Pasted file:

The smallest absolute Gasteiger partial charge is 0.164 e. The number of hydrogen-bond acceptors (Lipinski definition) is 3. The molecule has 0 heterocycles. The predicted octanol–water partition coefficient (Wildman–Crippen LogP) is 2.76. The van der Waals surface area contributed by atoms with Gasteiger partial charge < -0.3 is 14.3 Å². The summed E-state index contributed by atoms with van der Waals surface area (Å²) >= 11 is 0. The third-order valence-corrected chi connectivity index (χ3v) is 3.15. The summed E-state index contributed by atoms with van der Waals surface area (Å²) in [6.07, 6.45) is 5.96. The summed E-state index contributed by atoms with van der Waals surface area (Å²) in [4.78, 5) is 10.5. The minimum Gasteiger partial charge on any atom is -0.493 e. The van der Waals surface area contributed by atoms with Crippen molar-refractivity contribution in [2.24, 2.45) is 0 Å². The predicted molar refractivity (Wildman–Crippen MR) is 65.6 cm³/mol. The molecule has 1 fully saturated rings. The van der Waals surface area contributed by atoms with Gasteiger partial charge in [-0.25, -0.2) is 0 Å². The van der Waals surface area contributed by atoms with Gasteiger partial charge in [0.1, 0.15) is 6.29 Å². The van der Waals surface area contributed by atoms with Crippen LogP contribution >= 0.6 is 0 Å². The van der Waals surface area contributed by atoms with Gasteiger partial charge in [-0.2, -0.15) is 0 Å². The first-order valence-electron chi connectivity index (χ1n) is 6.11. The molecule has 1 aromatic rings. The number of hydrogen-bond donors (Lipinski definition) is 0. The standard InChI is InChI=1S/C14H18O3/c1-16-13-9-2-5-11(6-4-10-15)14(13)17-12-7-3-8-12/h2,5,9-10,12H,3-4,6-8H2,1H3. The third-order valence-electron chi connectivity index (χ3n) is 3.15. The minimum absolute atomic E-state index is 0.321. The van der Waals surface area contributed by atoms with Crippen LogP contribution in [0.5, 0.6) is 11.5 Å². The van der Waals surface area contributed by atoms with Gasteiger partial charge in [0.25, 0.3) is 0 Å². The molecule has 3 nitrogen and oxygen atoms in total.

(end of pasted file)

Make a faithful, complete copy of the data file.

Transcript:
The smallest absolute Gasteiger partial charge is 0.164 e. The number of hydrogen-bond acceptors (Lipinski definition) is 3. The molecule has 0 heterocycles. The predicted octanol–water partition coefficient (Wildman–Crippen LogP) is 2.76. The van der Waals surface area contributed by atoms with Gasteiger partial charge < -0.3 is 14.3 Å². The summed E-state index contributed by atoms with van der Waals surface area (Å²) >= 11 is 0. The third-order valence-corrected chi connectivity index (χ3v) is 3.15. The summed E-state index contributed by atoms with van der Waals surface area (Å²) in [6.07, 6.45) is 5.96. The summed E-state index contributed by atoms with van der Waals surface area (Å²) in [4.78, 5) is 10.5. The minimum Gasteiger partial charge on any atom is -0.493 e. The van der Waals surface area contributed by atoms with Crippen molar-refractivity contribution in [2.24, 2.45) is 0 Å². The predicted molar refractivity (Wildman–Crippen MR) is 65.6 cm³/mol. The molecule has 1 fully saturated rings. The van der Waals surface area contributed by atoms with Gasteiger partial charge in [-0.25, -0.2) is 0 Å². The van der Waals surface area contributed by atoms with Gasteiger partial charge in [0.1, 0.15) is 6.29 Å². The van der Waals surface area contributed by atoms with Crippen LogP contribution >= 0.6 is 0 Å². The van der Waals surface area contributed by atoms with Gasteiger partial charge in [-0.2, -0.15) is 0 Å². The first-order valence-electron chi connectivity index (χ1n) is 6.11. The molecule has 1 aromatic rings. The number of hydrogen-bond donors (Lipinski definition) is 0. The standard InChI is InChI=1S/C14H18O3/c1-16-13-9-2-5-11(6-4-10-15)14(13)17-12-7-3-8-12/h2,5,9-10,12H,3-4,6-8H2,1H3. The third-order valence-electron chi connectivity index (χ3n) is 3.15. The minimum absolute atomic E-state index is 0.321. The van der Waals surface area contributed by atoms with Crippen LogP contribution in [0.5, 0.6) is 11.5 Å². The van der Waals surface area contributed by atoms with Gasteiger partial charge in [0.25, 0.3) is 0 Å². The molecule has 3 nitrogen and oxygen atoms in total.